shrieking until the cops arrived and gently
pulled you away. And that sad note you sent
his mother from your death row cell,
a crude apology scrawled in crayon. I see you
as clearly as if I stood there, shivering
with you in the dark outside the cheerful pub,
waiting for him with the cold gun
in your small hand, wearing your glasses
this time, not wanting to miss. Not weeping
as you stood over him, shooting again
and again. I can feel the relief flooding you
with such warmth it made you sleepy,
and you could finally rest.
At the Chicago Art Institute
Past the flushed cheeks and hair ribbons
of the Renoir. Past the Seurat,
a clutch of small children cross-legged
on the rug before it, mid-tour,
the smiling doyen. What is a study?
Why are there so many naked people?
Past the Rembrandts and the two small
van Goghs I’ve never seen before—
La Berceuse, a woman rocking a cradle,
The Poet’s Garden, for Gauguin—
Past the Picassos, I come alone upon Suffering.
Brancusi, 1907 reads the small gold plate.
Lit from above and below, the bronze
glows. It’s a child, metal warmed
to the slender neck, the fragile wings
of his missing arms, the delicate mouth.
The child’s eyes are shut, as if he’s feverish,
the rims of his earlobes tender as flesh.
What moment’s captured here? I think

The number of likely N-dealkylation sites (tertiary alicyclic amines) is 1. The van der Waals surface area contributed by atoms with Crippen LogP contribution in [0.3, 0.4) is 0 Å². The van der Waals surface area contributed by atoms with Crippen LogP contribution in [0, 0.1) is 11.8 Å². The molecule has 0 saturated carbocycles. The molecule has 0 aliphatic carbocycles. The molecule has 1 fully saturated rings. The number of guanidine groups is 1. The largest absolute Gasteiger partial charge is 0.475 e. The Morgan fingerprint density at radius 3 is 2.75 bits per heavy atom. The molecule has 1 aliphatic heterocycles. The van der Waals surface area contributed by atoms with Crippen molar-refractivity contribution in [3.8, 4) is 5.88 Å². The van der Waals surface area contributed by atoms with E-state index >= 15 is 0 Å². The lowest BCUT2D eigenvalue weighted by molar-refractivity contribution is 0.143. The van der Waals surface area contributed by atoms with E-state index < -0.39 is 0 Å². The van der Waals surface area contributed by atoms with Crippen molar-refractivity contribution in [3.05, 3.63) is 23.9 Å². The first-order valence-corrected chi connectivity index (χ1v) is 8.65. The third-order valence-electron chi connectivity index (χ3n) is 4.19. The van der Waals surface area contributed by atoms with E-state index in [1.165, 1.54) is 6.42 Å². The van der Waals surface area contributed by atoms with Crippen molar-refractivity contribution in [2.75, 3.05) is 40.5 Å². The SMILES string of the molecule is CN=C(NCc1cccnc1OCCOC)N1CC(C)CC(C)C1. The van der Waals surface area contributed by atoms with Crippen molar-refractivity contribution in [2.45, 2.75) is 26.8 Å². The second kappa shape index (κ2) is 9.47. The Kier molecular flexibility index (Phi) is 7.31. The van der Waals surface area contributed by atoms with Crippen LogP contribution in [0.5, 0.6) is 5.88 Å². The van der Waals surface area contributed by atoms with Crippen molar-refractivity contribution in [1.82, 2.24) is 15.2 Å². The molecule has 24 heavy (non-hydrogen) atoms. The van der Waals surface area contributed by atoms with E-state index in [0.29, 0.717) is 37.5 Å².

of my friend, grown son sick
and without insurance, unable to work
or afford the medicine he needs.
I remember my own children’s limp bodies,
how the heat of flu seemed to steam
off their skin when I touched my cheek
to theirs. Was this bronze child cared for,
eased into a cool bath by his mother?
Was he starving? Trapped in war?
Brancusi sculpted three of these,
the plaque informs, each head inclined,
like this one, as if the child were held
in deep sleep, metal made to seem supple
as skin glimmering beneath gallery lights.
I move as close as I can without touching,
incline my own head—who holds him?
Was his mother desperate for money,
offering up her boy’s suffering for art?
Was he simply sleeping? No, say the tender
blades of his back, the arch of his slight
neck, the hairless, vulnerable skull.
Susan Aizenberg’s newest collection, A Walk with Frank O’Hara and Other Poems, is forthcoming in 2024 in University of New Mexico Press’s Mary Burritt Christiansen Poetry Series. She’s also the author of Quiet City (BkMk) and Muse (SIUP). Her awards include the VCU/Levis Reading Prize and the Nebraska Book Award for Poetry. Her poems have appeared or are forthcoming in many journals and anthologies, including Blackbird, On the Seawall, Plume, Nine Mile, North American Review, and Prairie Schooner.